Every new exhibition at the Galerie St. Etienne is accompanied by a brochure with an instructive essay setting forth the rationale for each show. These are often by Jane Kallir, founder Otto Kallir’s worthy successor.

The current essay is unsigned, but it is especially insightful and provocative in its premise that the Discovery of Photography in the 19th century gradually made the narrative tradition in painting seem redundant, as the "mechanism" of the camera could render reality far better than the painter.

This, in turn, inspired artists to find new modes and styles in reflecting the world around them—or to move away from it into forms and abstractions.

Nonetheless, the urge to tell or imply stories on canvas—and in sketches and prints—survived, often adapting the new modes and fashions in painterly styles to the old narrative impulses.

Every Picture Tells a Story richly illustrates that premise. Among the artists on view in this show are some of the gallery’s Central European favorites: Max Beckmann, John Heartfield, Alfred Kubin, Oskar Kokoshka, Käthe Kollwitz, Max Pechstein, Lovis Corinth, Gustav Klimt, & George Grosz. Beyond Berlin and Vienna, there are also works by Sue Coe, Eric Fischl, William Kentridge, and Alexis Rockman. Not to overlook the strange Little-Girl fantasies of Henry Darger, who even wrote thousands of pages of actual narratives concerning these Vivian Girls.


Achim Moeller Fine Art:

ANDRÉ RAFFRAY: The Brooklyn Bridge

[Closing April 23, 2005]

Initially inspired by Joseph Stella’s magisterial Brooklyn Bridge, the French painter André Raffray has re-interpreted Stella, but in colored-pencils rather than in oils. The detail of his work is astonishing—and yet his vision of the great bridge has a magical, misty quality.

The show at Achim Moeller is made more impressive by bracketing Raffray’s Bridge-works with three diptychs: John Marin’s Brooklyn Bridge, from the Met Museum, and two of Stella’s Brooklyn Bridges, one from the Whitney, the other from the Hirschhorn. There are also 1948 Brooklyn Bridge photographs by Andreas Feininger.


Knoedler & Co:

GROUNDED/SUSPENDED: Herbert Ferber/Sculpture from the 1970s

[Closing May 7, 2005]


Herbert Ferber’s metal-sculptures—some of them of impressive size and unusual form—are not as famous, nor as slick, as those of Sandy Calder. Nor are they as famous nor as technically adept as those of David Smith. And they are certainly not as boldly presented in nature as those of Mark di Suvero, many of whose welded masterpieces have been strewn around the grounds of the Storm King Art Center. [In fact, on June 8, Storm King will be showing some 20 Di Suvereos, along with 80 photographs of the Di Suvereo sculptures by his friend, Richard Bellamy.]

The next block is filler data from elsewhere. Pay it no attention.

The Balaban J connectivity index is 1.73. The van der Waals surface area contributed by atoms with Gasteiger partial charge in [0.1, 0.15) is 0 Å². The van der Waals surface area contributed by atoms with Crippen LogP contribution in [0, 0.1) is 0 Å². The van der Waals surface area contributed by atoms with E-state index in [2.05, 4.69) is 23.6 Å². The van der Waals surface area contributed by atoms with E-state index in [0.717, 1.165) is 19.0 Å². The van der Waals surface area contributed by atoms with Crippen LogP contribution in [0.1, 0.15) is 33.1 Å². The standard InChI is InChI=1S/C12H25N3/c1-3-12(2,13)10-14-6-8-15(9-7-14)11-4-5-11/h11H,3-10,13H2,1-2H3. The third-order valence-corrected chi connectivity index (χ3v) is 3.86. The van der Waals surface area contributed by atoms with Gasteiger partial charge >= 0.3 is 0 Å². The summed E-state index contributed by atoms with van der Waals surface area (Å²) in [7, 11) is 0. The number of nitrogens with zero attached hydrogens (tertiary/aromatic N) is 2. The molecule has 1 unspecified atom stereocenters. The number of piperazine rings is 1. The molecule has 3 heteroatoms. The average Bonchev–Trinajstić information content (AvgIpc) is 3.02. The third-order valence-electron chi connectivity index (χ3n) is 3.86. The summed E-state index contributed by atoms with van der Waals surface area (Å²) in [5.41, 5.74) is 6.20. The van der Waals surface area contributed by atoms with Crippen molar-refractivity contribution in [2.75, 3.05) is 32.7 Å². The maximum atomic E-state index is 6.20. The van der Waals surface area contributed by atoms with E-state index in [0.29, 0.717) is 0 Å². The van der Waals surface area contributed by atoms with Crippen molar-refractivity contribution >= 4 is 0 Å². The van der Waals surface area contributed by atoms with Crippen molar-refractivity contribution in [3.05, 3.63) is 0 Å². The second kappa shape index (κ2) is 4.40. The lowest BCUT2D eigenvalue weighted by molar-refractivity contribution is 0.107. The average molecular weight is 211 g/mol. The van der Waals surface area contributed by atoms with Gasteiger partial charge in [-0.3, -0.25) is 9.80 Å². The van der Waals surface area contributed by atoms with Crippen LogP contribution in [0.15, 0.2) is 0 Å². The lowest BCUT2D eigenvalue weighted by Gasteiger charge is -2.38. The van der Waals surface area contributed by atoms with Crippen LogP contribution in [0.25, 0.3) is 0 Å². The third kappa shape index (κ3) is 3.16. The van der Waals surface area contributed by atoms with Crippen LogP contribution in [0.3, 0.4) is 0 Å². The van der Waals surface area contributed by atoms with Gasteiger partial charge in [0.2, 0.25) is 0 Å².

So it was good to be reminded of the late Herbert Ferber’s quirky works at Knoedler. Of necessity, these had to be smaller of scale than his most impressive achievements. A handsome catalogue, however, made up for that lack.


Recently at the 7th Regiment Armory:

Sanford Smith’s WORKS ON PAPER:


Any Art & Antiques show at the 69th Street Armory is worth a visit. But my favorite is Sanford Smith’s Works on Paper. One of the reasons is that this is the only show that prominently features Photography, an artform that seems still to be in disrepute or dubious for traditionalist dealers.

Even if a vintage photographic image is preserved on a prepared glass-plate—or on a Daguerreotype plate—it can qualify for the show, especially when it’s bracketed with art-photos printed on photographic paper.

As in previous shows, there seems to be an inexhaustible supply of Parisian Posters from the Belle Èpoque. How could Toulouse-Lautrec have known, more than a century ago, how strong the demand would remain for his stunning poster-designs, even in the 21st century? Jane Avril will live forever!

In one booth, a few pre-World War II London Transport Posters were on sale for $2,500 & $3,000. As I had bought just such designs years ago at Transport House for only a few pounds, I marveled at the implicit increase in value of my own posters.

The artwork that really caught my eye, however, was a sort of coat or robe on a hanger, a work by Spain’s Miguel Zapata. But this was no ordinary coat, nor could it ever be worn. As with a number of his recent works, it was made of cast-paper and embellished with plaster and splotches of color. Certain images—faces, for instance—which recur in his work are replicated in this art-garment. You want to touch the cast-sculpted surfaces of such works.

Having had celebratory exhibitions in Dallas, TX, Zapata now divides his time between Cuenca, Spain, and Dallas! He is represented in Texas by the Valley House Gallery & Sculplture Garden. For Info: or

The original drawings of Maurice Sendak—as well as his prints—were on sale in rich array in the booth of Battledore Ltd, of Kingston, NY. Sendak is also having a magnificent retrospective at the Jewish Museum.



This column is long overdue and is also much too long. So trust me, there was a lot of Good Stuff in this elegant show. It’s amazing how handsome the various booths are, considering the short time the dealers have to show their wares. Many galleries create very inviting interior-environments to showcase their best pieces.

The Inside Info is that you should wait for the last day of an Armory Show, preferably the last hour, and then let foreign dealers know of your interest in artworks or objects. It is said that they’d rather sell at a lower price than ship the works back to London or Paris. Some dealers, however, have outlets on both sides of the Atlantic. And there is a lot of trading among the exhibitors.

Trowbridge, of both London and New York, had some very interesting and complex golden scrollings appliquéd on rich red grounds, framed in gold. [Loney]


Copyright © Glenn Loney 2005. No re-publication or broadcast use without proper credit of authorship. Suggested credit line: "Glenn Loney, Curator's Choice." Reproduction rights please contact: